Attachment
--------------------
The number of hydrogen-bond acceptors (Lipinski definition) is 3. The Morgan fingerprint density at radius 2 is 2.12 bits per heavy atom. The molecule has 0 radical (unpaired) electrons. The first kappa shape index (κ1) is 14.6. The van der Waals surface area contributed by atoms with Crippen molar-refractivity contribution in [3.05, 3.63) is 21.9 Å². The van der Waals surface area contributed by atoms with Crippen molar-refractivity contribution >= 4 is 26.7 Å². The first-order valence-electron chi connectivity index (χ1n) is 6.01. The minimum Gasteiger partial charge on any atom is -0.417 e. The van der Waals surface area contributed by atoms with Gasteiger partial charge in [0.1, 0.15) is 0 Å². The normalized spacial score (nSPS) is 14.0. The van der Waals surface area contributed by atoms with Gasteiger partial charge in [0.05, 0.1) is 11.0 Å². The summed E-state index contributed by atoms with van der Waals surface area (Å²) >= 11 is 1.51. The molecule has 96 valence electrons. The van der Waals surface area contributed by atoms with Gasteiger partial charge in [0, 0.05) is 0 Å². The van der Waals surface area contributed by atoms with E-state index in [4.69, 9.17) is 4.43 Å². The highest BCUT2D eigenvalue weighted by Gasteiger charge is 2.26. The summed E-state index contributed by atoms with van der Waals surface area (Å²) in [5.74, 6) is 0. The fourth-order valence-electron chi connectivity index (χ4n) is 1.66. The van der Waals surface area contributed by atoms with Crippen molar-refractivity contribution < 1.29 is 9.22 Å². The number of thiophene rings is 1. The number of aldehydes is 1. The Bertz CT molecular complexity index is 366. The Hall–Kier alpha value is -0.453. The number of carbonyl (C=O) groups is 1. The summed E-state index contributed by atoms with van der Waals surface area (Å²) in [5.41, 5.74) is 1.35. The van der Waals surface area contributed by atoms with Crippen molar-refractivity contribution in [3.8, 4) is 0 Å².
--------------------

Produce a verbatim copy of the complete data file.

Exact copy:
The number of hydrogen-bond acceptors (Lipinski definition) is 3. The Morgan fingerprint density at radius 2 is 2.12 bits per heavy atom. The molecule has 0 radical (unpaired) electrons. The first kappa shape index (κ1) is 14.6. The van der Waals surface area contributed by atoms with Crippen molar-refractivity contribution in [3.05, 3.63) is 21.9 Å². The van der Waals surface area contributed by atoms with Crippen molar-refractivity contribution >= 4 is 26.7 Å². The first-order valence-electron chi connectivity index (χ1n) is 6.01. The minimum Gasteiger partial charge on any atom is -0.417 e. The van der Waals surface area contributed by atoms with Gasteiger partial charge in [0.1, 0.15) is 0 Å². The normalized spacial score (nSPS) is 14.0. The van der Waals surface area contributed by atoms with Gasteiger partial charge in [0.05, 0.1) is 11.0 Å². The summed E-state index contributed by atoms with van der Waals surface area (Å²) >= 11 is 1.51. The molecule has 96 valence electrons. The van der Waals surface area contributed by atoms with Gasteiger partial charge in [0, 0.05) is 0 Å². The van der Waals surface area contributed by atoms with E-state index in [4.69, 9.17) is 4.43 Å². The highest BCUT2D eigenvalue weighted by Gasteiger charge is 2.26. The summed E-state index contributed by atoms with van der Waals surface area (Å²) in [5.74, 6) is 0. The fourth-order valence-electron chi connectivity index (χ4n) is 1.66. The van der Waals surface area contributed by atoms with Crippen molar-refractivity contribution < 1.29 is 9.22 Å². The number of thiophene rings is 1. The number of aldehydes is 1. The Bertz CT molecular complexity index is 366. The Hall–Kier alpha value is -0.453. The number of carbonyl (C=O) groups is 1. The summed E-state index contributed by atoms with van der Waals surface area (Å²) in [5.41, 5.74) is 1.35. The van der Waals surface area contributed by atoms with Crippen molar-refractivity contribution in [3.8, 4) is 0 Å².